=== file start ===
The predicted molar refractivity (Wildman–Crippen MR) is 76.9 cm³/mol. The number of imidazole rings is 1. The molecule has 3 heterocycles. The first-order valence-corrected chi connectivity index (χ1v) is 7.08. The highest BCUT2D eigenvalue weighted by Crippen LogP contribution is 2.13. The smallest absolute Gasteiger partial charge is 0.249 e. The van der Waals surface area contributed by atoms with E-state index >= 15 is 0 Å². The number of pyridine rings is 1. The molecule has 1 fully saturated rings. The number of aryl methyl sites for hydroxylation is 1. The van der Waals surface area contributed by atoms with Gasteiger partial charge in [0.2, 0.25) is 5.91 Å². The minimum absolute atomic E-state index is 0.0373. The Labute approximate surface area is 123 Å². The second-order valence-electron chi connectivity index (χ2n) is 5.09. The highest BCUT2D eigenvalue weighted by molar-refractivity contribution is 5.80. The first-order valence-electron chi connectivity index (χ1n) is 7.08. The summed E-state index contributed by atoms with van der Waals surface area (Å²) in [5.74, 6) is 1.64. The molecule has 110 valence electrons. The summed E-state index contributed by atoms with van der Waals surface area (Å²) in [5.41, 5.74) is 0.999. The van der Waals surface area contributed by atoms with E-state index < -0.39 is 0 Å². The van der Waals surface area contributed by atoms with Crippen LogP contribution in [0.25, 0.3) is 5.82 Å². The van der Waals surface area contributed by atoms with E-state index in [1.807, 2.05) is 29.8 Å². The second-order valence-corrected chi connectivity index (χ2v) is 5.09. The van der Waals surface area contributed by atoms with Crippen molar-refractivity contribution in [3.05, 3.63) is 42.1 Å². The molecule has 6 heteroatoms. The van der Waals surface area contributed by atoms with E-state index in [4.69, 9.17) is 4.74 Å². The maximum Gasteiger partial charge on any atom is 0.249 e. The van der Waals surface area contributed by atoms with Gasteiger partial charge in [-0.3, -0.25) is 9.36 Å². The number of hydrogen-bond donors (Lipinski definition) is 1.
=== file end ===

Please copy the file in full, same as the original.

The predicted molar refractivity (Wildman–Crippen MR) is 76.9 cm³/mol. The number of imidazole rings is 1. The molecule has 3 heterocycles. The first-order valence-corrected chi connectivity index (χ1v) is 7.08. The highest BCUT2D eigenvalue weighted by Crippen LogP contribution is 2.13. The smallest absolute Gasteiger partial charge is 0.249 e. The van der Waals surface area contributed by atoms with E-state index >= 15 is 0 Å². The number of pyridine rings is 1. The molecule has 1 fully saturated rings. The number of aryl methyl sites for hydroxylation is 1. The van der Waals surface area contributed by atoms with Gasteiger partial charge in [0.2, 0.25) is 5.91 Å². The minimum absolute atomic E-state index is 0.0373. The Labute approximate surface area is 123 Å². The second-order valence-electron chi connectivity index (χ2n) is 5.09. The highest BCUT2D eigenvalue weighted by molar-refractivity contribution is 5.80. The first-order valence-electron chi connectivity index (χ1n) is 7.08. The summed E-state index contributed by atoms with van der Waals surface area (Å²) in [5.74, 6) is 1.64. The molecule has 110 valence electrons. The summed E-state index contributed by atoms with van der Waals surface area (Å²) in [5.41, 5.74) is 0.999. The van der Waals surface area contributed by atoms with E-state index < -0.39 is 0 Å². The van der Waals surface area contributed by atoms with Crippen LogP contribution in [0.25, 0.3) is 5.82 Å². The van der Waals surface area contributed by atoms with E-state index in [1.807, 2.05) is 29.8 Å². The second-order valence-corrected chi connectivity index (χ2v) is 5.09. The van der Waals surface area contributed by atoms with Crippen molar-refractivity contribution in [3.05, 3.63) is 42.1 Å². The molecule has 6 heteroatoms. The van der Waals surface area contributed by atoms with E-state index in [4.69, 9.17) is 4.74 Å². The maximum Gasteiger partial charge on any atom is 0.249 e. The van der Waals surface area contributed by atoms with Gasteiger partial charge in [-0.3, -0.25) is 9.36 Å². The number of hydrogen-bond donors (Lipinski definition) is 1.